When the spirits go in, the truth comes out

“WHEN THE SPIRITs go in, the truth comes out.” So goes the saying in Ireland.

In last week’s column, I recounted the “now famous” Dublin rendezvous, when four deserving moms met under the clock at the Shelbourne Hotel for a week-long adventure. Jilli (the former Oakland-based writer, who turned 50), Affie and Sooze came thousands of miles for this momentous affair. I, myself, journeyed many long hours by plane, bus and foot — rolling my over-stuffed bags through the cobbled streets of Dublin.

The famed Shelbourne Hotel has seen many a reunion, but I dare say we made our mark. We left knowing half the city — at least the half that wandered in and out of the pub that night.

Squeezing into our little blue rental, we drove in the dark to the Bel Air Hotel in County Wicklow. Jilli had special memories of this 15th-century equestrian estate, having stayed here as a child, but nothing prepared us for the welcome we got when we arrived. “Come in and sit down, girls, and I’ll get you some drinks and grilled sandwiches,” said Fidelma Freeman, the kindly proprietor. She’d waited till the midnight hour for us to arrive.

What happened next couldn’t have been more perfect, had it been staged. Two guests of the manor, both local men, took it upon themselves to put on a show. They sang and danced and told tall tales — all to our great amusement. I especially enjoyed the kissing song, which was punctuated by two leprechaun-like pecks on my cheek. Sooze, an actress back home in St. Louis, was so caught up in the antics, she joined the men in an Irish jig.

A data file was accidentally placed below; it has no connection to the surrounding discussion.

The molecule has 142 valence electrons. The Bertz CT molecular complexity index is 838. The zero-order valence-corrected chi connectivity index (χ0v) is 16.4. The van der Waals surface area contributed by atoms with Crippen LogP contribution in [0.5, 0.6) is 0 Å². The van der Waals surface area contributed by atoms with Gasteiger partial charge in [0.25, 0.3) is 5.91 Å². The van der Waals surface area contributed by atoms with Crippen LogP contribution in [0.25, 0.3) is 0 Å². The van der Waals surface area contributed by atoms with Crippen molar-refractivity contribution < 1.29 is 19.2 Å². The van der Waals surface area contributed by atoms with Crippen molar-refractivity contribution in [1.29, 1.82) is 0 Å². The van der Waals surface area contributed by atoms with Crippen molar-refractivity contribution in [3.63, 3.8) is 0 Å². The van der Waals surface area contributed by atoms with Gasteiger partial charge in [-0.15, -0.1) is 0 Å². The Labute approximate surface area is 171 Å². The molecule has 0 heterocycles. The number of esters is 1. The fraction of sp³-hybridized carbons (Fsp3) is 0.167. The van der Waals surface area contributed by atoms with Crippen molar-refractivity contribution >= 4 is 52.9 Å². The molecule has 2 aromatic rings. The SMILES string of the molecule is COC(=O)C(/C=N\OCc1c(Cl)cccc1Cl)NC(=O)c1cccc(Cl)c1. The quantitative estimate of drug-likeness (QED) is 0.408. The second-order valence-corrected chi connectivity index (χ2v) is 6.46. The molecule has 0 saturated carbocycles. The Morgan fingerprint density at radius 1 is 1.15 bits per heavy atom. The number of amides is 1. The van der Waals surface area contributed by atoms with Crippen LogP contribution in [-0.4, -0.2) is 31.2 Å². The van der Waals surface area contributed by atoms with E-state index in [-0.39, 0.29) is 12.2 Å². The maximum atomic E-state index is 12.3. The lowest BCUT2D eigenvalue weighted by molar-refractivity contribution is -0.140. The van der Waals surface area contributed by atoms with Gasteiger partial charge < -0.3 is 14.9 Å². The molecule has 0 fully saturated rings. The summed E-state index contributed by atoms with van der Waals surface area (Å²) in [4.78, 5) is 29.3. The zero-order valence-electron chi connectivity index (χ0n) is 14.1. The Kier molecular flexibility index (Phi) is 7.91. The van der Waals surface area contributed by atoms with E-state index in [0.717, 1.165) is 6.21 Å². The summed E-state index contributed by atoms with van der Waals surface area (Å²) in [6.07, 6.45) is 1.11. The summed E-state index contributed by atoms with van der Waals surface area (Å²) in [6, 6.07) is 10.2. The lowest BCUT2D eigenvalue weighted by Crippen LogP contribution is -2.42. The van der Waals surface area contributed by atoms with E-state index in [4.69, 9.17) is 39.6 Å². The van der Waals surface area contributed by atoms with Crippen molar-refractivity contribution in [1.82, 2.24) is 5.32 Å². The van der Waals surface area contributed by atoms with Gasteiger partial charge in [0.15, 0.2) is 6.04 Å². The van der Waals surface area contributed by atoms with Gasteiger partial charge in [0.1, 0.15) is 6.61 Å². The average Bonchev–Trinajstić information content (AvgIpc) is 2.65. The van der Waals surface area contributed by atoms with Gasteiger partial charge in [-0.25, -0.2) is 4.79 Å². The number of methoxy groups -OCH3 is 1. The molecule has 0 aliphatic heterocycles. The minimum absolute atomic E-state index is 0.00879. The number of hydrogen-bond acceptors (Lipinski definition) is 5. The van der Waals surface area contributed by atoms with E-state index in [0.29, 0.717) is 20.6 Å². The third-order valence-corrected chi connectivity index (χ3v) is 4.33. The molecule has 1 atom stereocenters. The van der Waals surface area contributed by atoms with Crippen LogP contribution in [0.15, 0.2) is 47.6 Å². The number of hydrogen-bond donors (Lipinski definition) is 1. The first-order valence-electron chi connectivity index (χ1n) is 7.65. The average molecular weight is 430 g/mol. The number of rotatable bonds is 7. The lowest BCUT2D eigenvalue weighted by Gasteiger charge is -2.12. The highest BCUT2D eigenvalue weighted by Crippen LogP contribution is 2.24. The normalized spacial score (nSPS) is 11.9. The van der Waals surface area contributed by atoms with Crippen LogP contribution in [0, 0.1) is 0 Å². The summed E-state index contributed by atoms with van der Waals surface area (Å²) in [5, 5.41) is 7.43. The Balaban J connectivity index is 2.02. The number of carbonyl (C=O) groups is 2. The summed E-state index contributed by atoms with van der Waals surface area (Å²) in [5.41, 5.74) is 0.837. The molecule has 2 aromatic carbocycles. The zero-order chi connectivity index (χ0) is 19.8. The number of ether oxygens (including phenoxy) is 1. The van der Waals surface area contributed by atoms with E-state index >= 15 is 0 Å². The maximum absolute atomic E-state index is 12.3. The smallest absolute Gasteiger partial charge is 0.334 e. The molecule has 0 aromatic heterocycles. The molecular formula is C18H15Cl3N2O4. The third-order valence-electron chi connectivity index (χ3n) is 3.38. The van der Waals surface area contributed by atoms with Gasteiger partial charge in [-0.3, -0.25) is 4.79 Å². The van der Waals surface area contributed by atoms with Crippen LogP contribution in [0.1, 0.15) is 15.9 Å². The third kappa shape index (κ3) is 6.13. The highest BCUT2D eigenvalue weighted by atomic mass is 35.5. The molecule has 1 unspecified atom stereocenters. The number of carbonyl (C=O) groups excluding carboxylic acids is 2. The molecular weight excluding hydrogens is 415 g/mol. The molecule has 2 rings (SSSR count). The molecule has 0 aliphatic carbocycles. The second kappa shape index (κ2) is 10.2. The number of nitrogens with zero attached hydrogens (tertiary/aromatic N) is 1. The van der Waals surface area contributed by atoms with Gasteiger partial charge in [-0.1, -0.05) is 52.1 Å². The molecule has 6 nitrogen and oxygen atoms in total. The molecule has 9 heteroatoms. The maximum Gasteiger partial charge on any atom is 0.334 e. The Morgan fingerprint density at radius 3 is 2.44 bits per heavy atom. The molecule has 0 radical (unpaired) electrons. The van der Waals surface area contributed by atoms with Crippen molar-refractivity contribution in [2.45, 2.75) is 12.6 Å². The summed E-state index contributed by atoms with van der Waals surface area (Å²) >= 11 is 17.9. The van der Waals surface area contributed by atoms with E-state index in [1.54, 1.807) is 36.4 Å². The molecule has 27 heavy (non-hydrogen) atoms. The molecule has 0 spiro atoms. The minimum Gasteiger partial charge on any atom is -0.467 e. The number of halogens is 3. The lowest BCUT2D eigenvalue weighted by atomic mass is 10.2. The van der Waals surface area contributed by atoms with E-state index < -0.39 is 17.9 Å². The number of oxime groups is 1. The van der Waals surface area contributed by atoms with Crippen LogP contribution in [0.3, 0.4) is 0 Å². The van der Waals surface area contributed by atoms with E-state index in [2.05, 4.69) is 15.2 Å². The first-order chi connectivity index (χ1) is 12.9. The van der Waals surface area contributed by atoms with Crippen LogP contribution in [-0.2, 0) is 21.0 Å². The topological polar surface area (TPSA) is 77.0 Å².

Up at the crack of noon the next day, we took our tea in the lobby of the grand old estate, where cattle graze just beyond the front door and horses are saddled for the day’s ride. I brought my old Montana cowboy boots and jeans and assumed I was ready. “We’ll have to take you out separately,” said the stable manager. The rest of the group, including Jilli, would be galloping wildly through the forests and meadows of Wicklow.

In an English saddle, it was all I could do to hang on in a trot. But by the grace of St. Peter, I got out there and gave it a go. Through the fields of Fox Glove and Clover I moved to the rhythm of the steed. Up and down, clip and a clop, faster and faster we rode. I was high on a ridge overlooking green pastures and an ocean of azure and blue. I was doing what I’d come here to do.

I was also popping Advil into the evening, nursing both a sore neck and a sore bottom. But it did nothing to stop us from burning the midnight oil in Dublin’s famed Temple Bar district. Here, pubs like the Hairy Lemon and the Auld Dubliner play traditional Irish folk music late into the night. Fiddles, flutes and Elbow pipes stir the soul with the primal beat of the Bodhran drum.

Some of the songs you will know, like “Dublin’s fair city…cockles and mussels, alive alive-oh.” But the ballad that brought us to our feet was the heartfelt ode to the beloved River Liffey. You see, the Irish love their rivers, and liken the Liffey to a beautiful woman who stirs the flames of passion. So we danced round and round, arms linked and legs stepping high with strangers who felt like friends.

We had good craic in Dublin that night. Craic is pronounced “crack” and is Gaelic for conversation. You’d have to be dead not to have good craic with the Irish. They love Americans, and they love to talk. (Almost everyone in Ireland has a relative “in the states.” Many have been to the U.S., since it’s only a few hours by plane).

Often, the stories you hear are of hardships, which were evident all over Ireland until the recent economic boom. The Catholic Church is another favorite topic. Men have their stories of being “chosen” for priesthood and then falling from grace in the seminary. “I was rescued by the lady with me tonight,” one man told me. “She lured me from a life of celibacy,” he said with sparkling eyes. But more often than not, these days, it’s politics they’ll be talking about in the pubs of Ireland. If you engage in this topic, be prepared to stay a while.